Walker Webcast: Carolyn Dewar and Six Successful Mindsets
McKinsey & Co. Bay Area Senior Partner Carolyn Dewar believes that mathematician Abraham Wald and his study of U.S. World War II air bombers offers an interesting lesson for leaders and CEOs.
During the Second World War, when airplanes returned with holes in their wings, the go-to solution was to reinforce the wings to reduce damage. But this didn’t make much of a difference; planes were still riddled with bullet holes.
So Wald stepped in and suggested that the emphasis and analysis were misplaced. His thought was that “we’ve got to find the planes that didn’t make it back and where they got hit,” Dewar said. “That’s what we need to reinforce. That made a huge difference and saved thousands of lives.”
Dewar said that the World War II planes is applicable to the C-suite, suggesting that senior leaders could do well to avoid confirmation bias and using information to prove a point. Instead, leaders should examine other angles. “I think, as a senior leader, with everyone else so busy in the day-to-day, you have a chance to raise your head up and see the bigger picture,” she commented.
This tied into another important issue of successful leadership: Cultivating a learning mindset. Dewar said that Microsoft CEO Satya Nadella embraces learning, embedding it into the Microsoft culture. “He talks about the shift from being a know-it-all-culture, where the smartest person in the room has won . . . to a learn-it-all culture that celebrates learning and asking questions,” Dewar said, Nadella also walks the talk; his learning agenda includes analyzing and information from the best thinkers in the world. “Once a month, he blocks half a day or a day, just to learn,” Dewar said. “That’s a pretty huge investment.”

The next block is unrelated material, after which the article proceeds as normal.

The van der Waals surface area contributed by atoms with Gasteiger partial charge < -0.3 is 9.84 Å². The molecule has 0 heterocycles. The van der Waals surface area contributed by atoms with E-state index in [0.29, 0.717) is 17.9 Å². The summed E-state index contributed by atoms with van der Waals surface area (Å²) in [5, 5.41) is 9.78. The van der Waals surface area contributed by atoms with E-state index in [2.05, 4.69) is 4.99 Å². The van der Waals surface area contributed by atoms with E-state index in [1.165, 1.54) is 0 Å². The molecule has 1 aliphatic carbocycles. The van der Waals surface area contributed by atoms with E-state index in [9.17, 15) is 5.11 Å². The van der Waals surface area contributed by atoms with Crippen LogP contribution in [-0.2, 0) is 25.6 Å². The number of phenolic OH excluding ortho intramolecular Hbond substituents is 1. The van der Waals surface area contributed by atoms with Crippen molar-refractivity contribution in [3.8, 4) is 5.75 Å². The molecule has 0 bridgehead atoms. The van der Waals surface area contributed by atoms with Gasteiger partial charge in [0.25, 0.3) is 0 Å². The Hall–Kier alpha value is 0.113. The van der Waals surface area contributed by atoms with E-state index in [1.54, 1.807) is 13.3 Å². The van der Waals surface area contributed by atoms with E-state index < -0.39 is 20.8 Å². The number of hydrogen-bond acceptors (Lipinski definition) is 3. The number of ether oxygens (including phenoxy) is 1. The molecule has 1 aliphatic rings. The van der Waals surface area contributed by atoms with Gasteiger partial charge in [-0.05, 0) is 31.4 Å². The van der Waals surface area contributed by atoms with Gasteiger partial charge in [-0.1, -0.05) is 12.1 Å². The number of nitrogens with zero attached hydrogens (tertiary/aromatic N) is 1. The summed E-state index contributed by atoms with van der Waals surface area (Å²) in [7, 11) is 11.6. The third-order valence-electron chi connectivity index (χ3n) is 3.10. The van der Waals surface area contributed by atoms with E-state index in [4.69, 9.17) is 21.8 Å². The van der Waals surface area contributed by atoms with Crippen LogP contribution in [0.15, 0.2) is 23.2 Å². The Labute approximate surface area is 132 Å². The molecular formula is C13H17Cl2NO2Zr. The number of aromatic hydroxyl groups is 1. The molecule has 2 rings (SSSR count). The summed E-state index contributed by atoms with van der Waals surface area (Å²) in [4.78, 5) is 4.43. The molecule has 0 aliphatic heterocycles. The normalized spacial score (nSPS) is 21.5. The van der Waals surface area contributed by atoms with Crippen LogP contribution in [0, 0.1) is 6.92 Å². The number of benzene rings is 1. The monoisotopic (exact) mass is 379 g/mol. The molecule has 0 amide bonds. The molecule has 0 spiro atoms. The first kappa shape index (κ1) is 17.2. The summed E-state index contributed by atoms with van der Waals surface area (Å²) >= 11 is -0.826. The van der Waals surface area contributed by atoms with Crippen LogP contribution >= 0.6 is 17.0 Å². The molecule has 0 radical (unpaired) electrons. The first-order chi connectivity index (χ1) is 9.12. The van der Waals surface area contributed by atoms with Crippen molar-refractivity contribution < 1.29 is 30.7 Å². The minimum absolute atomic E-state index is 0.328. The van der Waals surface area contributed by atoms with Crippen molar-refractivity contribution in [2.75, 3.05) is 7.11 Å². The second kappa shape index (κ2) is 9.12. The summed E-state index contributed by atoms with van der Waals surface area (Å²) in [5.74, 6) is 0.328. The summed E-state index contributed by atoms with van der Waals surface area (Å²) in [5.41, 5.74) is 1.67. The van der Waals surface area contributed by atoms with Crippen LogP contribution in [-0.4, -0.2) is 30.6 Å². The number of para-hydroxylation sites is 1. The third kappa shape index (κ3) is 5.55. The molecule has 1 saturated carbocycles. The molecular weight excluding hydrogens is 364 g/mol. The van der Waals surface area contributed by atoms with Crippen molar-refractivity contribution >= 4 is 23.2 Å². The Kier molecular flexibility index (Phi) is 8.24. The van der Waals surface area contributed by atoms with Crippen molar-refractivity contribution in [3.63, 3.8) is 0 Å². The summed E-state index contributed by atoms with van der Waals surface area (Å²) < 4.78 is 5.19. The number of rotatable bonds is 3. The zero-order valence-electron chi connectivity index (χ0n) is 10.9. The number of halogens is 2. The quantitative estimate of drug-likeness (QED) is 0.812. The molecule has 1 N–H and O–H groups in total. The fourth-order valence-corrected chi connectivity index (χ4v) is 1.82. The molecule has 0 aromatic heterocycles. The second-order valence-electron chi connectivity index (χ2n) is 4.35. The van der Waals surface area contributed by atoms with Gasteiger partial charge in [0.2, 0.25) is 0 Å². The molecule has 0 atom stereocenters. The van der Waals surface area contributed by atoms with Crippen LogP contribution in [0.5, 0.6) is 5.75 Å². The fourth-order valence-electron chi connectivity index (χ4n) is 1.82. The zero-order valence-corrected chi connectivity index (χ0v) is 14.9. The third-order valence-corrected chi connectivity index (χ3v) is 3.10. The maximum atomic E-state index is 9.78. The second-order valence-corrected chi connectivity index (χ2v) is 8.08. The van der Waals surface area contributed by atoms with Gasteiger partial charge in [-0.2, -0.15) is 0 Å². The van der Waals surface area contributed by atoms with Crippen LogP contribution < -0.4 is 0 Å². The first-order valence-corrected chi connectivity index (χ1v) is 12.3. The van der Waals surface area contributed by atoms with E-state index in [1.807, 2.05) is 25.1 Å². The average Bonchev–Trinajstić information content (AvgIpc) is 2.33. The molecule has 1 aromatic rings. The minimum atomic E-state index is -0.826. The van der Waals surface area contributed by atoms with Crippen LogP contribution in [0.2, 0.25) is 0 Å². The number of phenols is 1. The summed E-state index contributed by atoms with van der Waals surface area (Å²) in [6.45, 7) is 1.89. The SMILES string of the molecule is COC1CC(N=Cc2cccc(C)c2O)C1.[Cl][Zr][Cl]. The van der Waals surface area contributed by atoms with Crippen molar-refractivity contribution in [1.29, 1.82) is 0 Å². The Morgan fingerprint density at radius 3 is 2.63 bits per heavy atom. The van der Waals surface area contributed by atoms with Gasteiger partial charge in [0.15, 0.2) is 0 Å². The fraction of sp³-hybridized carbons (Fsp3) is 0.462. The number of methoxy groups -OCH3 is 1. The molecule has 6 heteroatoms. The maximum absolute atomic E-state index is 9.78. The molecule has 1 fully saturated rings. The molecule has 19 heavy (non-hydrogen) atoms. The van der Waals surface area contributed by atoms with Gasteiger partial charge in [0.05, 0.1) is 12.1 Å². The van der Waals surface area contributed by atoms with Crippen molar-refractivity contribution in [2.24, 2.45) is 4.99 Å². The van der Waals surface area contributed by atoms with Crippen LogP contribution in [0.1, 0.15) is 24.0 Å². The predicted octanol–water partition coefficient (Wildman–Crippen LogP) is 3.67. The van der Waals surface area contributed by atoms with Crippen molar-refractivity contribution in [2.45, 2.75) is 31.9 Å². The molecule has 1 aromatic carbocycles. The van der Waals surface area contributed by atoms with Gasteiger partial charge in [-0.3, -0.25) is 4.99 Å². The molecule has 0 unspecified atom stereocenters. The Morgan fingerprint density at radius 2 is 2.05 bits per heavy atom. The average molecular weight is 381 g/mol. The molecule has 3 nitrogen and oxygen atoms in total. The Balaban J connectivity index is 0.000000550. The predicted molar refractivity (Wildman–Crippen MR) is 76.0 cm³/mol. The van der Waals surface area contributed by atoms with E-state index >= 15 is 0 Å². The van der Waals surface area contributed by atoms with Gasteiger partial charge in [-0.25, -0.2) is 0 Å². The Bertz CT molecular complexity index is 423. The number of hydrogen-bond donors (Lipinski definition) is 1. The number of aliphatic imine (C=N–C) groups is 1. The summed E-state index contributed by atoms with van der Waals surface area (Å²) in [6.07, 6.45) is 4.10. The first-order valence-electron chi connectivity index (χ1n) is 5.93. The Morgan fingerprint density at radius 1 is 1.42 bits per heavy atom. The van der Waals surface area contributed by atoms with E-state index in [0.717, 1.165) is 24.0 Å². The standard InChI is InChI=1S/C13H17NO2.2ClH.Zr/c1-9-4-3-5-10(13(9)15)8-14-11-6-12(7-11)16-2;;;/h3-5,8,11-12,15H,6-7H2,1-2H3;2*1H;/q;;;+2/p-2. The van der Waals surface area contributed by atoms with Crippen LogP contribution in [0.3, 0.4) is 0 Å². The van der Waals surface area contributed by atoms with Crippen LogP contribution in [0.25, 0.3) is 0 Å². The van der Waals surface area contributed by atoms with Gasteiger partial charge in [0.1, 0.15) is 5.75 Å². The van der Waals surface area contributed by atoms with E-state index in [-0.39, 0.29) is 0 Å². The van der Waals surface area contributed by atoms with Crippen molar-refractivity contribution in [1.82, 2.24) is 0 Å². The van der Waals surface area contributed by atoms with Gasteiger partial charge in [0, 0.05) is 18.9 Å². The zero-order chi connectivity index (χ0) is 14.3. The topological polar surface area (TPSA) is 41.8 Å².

In discussing the six mindsets (direction-setting, alignment, mobilization, engagement, connection and effectiveness) Dewar suggested some of the following attributes of successful leaders:
“Why” Rather than “What”
When Herbert Hainer took over as Adidas’ CEO, his differentiator against the other athletic titans was the reason for the company’s existence. The “why” was to help athletes excel by delivering outstanding products, science and technology. “The focus was on making products clients want, customer service on top of that, and the rest happens after that,” Dewar said.
Sprints versus Marathons
Dewar said that corporate success isn’t a sprint. Nor is it a marathon. Rather, it involves a series of sprints. Using Singapore bank DBS as an example, Dewar explained that the company first focused on being the best in Singapore, then the best in Asia, then one of the best in the world. “People thought they were crazy,” she said. “But as you go through those series of multi-year sprints . . . the organization builds the muscle to take on that next journey.”
The moonshot strategies involving mergers and acquisitions, doesn’t mean “betting the whole farm on some huge megadeal,” according to Dewar. Rather, the strategy should be expansion of specific capabilities, potentially meaning several smaller acquisitions. Also important is cultural integration following an M&A. “It’s not about comparing processes and notes and how we do things,” she said. “It’s about how we think about what excellence looks like. All behaviors will flow from that.”
Path to the C-Suite
Finally, for those hoping for a C-Suite position, Dewar suggested the basics: Do an excellent job, navigate and align with functions and teams and mobilize stakeholders. Additionally, “If you have aspirations beyond what you’re doing now, don’t get completely distracted and obsessed with that,” she said. “Frankly, it’s a distraction and other people don’t love it.”
Also important? The learning mindset. Participate with a cross-enterprise initiative team or join a board Dewar said, adding that “the learning mindset takes place all the way through and should never stop.”
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